As a child therapist (and as a human with a family of my own) it’s not uncommon for me to hear about situations in which a family member is behaving in unsafe ways. Often, one or both parents will be looking for tips to help them discuss the issue with their children or teens, and I consider that conundrum to be right up my alley. Maybe the loved one is being physically violent, or is being emotionally hurtful with their words and actions. Maybe the person has substance abuse or mental illness that leads them to behave in confusing, bizarre ways. Whatever the particulars of a situation are, it IS possible to discuss them delicately with children.
Here are some pointers for having a tough conversation with your child or teen:
Prepare, Don’t Panic
If you’re facing a tough conversation with your child, brainstorm any questions you anticipate them asking so that you have plenty of time to think through a careful response. If you still get blindsided, don’t let your discomfort overwhelm you. Instead, it’s okay to buy yourself time by saying, “That’s a really good question. Let me think about that / look into that and I’ll get back to you later.” (And then make sure you do! Don’t simply let time pass and hope they forget about it.)
Be honest without destroying others’ character
Don’t attempt to sweep things under the rug or make situations sound better than they are. However, you also want to be respectful of any positive feelings your child may have for the family member! It’s possible to acknowledge the upsetting things your child has seen or heard without ruining their view of, or relationship with, a loved one.
Okay the feeling, not the behavior.
Example: “Papa is having a hard time handling his big feelings, so he yells and hits. It’s okay for Papa to feel angry, but not okay to hit others. I’m sorry you had to see that.”
If you don’t know an answer, admit it
It’s better to be truthful than to try to make something up and get it wrong. It’s okay to say you don’t know in the moment – but don’t stop there! Let your child know you’ll find out an answer as soon as you can, if possible. If a question is truly unanswerable, validate the confusion and frustration that comes with that.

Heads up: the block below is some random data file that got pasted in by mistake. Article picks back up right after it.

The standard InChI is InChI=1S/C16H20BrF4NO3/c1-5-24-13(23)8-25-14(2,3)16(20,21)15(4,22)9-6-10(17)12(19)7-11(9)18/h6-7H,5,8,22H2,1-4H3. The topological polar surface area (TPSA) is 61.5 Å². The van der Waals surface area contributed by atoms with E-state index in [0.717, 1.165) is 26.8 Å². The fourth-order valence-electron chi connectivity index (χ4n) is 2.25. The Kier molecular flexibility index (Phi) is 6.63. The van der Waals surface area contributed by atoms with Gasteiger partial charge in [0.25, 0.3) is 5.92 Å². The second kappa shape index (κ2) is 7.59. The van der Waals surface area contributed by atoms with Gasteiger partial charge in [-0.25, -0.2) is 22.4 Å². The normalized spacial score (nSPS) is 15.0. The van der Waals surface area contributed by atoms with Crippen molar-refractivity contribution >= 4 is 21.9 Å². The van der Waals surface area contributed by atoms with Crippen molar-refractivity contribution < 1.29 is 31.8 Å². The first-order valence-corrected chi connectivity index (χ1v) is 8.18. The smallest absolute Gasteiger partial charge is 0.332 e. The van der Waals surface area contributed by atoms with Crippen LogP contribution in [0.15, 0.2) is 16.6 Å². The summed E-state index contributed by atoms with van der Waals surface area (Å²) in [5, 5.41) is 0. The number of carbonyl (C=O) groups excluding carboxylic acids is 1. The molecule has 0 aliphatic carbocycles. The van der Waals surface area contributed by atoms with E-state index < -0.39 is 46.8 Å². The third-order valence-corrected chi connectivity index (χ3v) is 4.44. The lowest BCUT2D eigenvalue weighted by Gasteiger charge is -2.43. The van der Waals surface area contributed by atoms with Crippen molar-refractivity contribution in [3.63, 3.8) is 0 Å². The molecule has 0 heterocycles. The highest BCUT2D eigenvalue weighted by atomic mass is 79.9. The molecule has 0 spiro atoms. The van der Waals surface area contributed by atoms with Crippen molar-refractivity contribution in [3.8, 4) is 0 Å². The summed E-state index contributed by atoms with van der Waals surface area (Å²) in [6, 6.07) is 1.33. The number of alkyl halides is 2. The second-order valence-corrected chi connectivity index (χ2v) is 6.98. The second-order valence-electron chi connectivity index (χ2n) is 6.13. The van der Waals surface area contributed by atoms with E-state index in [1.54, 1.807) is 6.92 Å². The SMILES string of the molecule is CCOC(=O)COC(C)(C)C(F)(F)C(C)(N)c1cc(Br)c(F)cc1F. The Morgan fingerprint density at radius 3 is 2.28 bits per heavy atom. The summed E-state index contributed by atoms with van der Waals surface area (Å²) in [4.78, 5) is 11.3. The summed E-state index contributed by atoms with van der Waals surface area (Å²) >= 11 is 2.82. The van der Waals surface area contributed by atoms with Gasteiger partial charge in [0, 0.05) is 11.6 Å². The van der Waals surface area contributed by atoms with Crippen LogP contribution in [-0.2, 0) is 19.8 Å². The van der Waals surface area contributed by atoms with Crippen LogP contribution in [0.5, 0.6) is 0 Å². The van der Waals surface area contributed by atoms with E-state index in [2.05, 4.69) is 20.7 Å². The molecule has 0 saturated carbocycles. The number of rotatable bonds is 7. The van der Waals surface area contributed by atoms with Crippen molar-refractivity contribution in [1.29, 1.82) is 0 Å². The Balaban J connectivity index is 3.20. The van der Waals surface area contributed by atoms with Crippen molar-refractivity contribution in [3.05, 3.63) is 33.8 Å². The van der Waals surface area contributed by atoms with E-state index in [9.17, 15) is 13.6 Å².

Example: “I understand you want to know where Aunt Jean is living so we can send her a letter. I’m sorry buddy, I truly don’t know where she is. If Aunt Jean calls, I promise to get her address so that we can send something right away. It’s okay to feel frustrated about this.”
During painful conversations, make your responses brief and give your child time to process and ask follow-up questions. It’s not helpful to lecture for long periods. You may also find yourself answering the same questions over and over as time goes on. This is normal, as kids learn through repetition.
Ensure their safety
Kids and teens who’ve seen their loved ones behave in confusing, frightening ways need to be reassured that you’ll keep them safe. Even if kids don’t voice these worries, they’re often thinking about them! This includes emotional safety in addition to physical.
Example: “Grandma can’t visit us until she can learn to control her big feelings. It’s my job to keep you safe, and she’s not being safe right now.”
Validate ALL feelings
It’s valid for your child to experience confusion, anger, hurt, and stress when there’s a challenging situation at home. Don’t be surprised if your child is sad about not getting to see a violent family member, or expresses anger at you for trying to protect them. It’s also extremely common for children to experience guilt and self-blame about family conflict, even when we adults have done nothing to give them that impression. Be understanding, but hold firm on the boundaries.
Example: “I know you miss Uncle Jay. It’s okay to feel sad and confused about this. We’ll see him again when he’s ready to be safe again.”
Here are some more examples so you can see different ways of wording things:
Question: Why did Grandpa hit Daddy?
(NOT HELPFUL): “Oh, they were just playing around! There’s nothing to worry about.”
(HELPFUL): “Grandpa got very angry, and didn’t know a better way to handle it. It’s NOT okay that he hit Daddy.”
Question: Why can’t we see Mom right now?
(NOT HELPFUL): “Mom’s just gone on a long trip. We’ll see her when she gets back.”
(HELPFUL): “Mom is having a hard time right now and is saying hurtful things. We’ll see her when she feels better.”
Question: Why was Cousin David saying all that weird stuff at the family reunion?
(NOT HELPFUL): “Oh, don’t listen to Cousin David. He doesn’t know what he’s talking about.”
(HELPFUL): “Cousin David has a mental illness called _____________. It can make him feel very confused sometimes, so he says things that aren’t necessarily true. You can always tell me if he says something that worries you.”
Question: Why are we staying at Aunt Kate’s and not at our own home?
(NOT HELPFUL): “Because it’s fun to stay at Aunt Kate’s! Why would you want to go home when you have your cousins here to play with?”
(HELPFUL): “Dad was acting in ways that aren’t safe for us. We’re staying at Aunt Kate’s while Dad gets some help. It’s okay to miss him.”